We support the goals of the Commission, however, we believe there is potential to have a negative impact on Air Products and its shareholders from some of this disclosure, particularly tax and litigation accruals. There is also a trend towards supplemental disclosure creating fragmented and redundant information which may have a negative impact on providing investors with both full and effective reporting.
We thank you for the opportunity to express our views on this reporting issue and would be available to discuss this with the staff. Attached are specific responses and recommendations to the questions provided in the proposal.
Leo J. Daley
Vice President-Finance and
Chief Financial Officer
Air Products and Chemicals, Inc.
Response to Proposed Rules on Supplemental Financial Information
by the U. S. Securities and Exchange Commission
1. Are there specific loss accruals or valuation accounts that should be added to the list of accounts identified within Proposal 302( c ) ?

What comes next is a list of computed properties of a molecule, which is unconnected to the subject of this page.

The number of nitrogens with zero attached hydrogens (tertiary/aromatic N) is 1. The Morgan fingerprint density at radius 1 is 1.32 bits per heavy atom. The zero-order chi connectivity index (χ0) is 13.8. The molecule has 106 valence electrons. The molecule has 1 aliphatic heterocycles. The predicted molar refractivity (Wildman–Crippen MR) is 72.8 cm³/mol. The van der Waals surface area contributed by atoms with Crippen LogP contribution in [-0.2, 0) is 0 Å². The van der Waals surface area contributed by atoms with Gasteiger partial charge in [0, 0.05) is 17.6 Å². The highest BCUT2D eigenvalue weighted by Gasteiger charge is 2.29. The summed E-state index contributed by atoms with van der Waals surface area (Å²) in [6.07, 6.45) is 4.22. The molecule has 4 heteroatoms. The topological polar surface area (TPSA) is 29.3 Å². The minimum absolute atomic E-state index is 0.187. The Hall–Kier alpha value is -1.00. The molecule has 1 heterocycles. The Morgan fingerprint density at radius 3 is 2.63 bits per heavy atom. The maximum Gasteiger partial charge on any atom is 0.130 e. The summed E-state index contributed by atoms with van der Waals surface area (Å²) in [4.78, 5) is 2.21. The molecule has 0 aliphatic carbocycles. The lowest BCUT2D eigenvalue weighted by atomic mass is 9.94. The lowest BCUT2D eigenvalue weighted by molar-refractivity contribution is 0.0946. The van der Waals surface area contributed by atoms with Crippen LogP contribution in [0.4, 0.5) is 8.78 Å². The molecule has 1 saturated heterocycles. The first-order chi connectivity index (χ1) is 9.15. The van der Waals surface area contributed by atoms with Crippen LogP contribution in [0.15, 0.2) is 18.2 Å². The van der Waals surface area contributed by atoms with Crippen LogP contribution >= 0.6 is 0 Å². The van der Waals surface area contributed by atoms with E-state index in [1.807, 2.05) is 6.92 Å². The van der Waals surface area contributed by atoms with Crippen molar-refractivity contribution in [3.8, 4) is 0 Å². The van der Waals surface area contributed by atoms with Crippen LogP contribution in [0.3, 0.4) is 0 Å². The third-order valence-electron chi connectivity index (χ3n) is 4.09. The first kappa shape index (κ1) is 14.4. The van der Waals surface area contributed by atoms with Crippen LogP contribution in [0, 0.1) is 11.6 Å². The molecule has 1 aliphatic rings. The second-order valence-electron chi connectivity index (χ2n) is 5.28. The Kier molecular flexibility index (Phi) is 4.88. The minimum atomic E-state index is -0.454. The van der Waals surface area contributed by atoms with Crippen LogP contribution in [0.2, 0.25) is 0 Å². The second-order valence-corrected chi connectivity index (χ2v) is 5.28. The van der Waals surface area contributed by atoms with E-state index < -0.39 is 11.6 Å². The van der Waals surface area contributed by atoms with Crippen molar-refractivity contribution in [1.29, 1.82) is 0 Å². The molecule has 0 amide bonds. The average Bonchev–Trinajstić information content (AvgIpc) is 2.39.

No. The list is very inclusive. Many of the accounts listed currently have extensive disclosure requirements. Fragmented and redundant disclosure would result from some of the accounts proposed. Specifically, doubtful accounts, restructuring costs, environmental costs, and deferred taxes are covered in existing disclosure rules. The tax and litigation accounts should be excluded due to the disclosure of competitive information.
2. Should specific percentage tests be used to trigger specific account disclosures within the proposed rules?
Guidance on materiality as recently provided by the Commission in Staff Accounting Bulletin 99, Materiality, was very helpful. The basic rules of SFAS No. 5, Accounting for Contingencies, is adequate. We believe quantitative triggers would generate unnecessary work to test the triggers.
3. Should the placement of the proposed data be moved within the MD&A or to some other section of the filing to enhance prominence of the disclosures?
Disclosures should be made with the least fragmentation and redundancy possible. The disclosures should be included in the relevant footnote, MD&A, or Form 10K schedule as appropriate to existing GAAP requirements. In particular, tax and environmental disclosure should be in the footnotes. Restructuring should be in the MD&A.
4. Should presentation of the proposed data be limited to Form 10K?
The response to Question 3 addresses the location of the disclosure. The frequency of the disclosure should only be annual unless required for interim reporting by existing GAAP.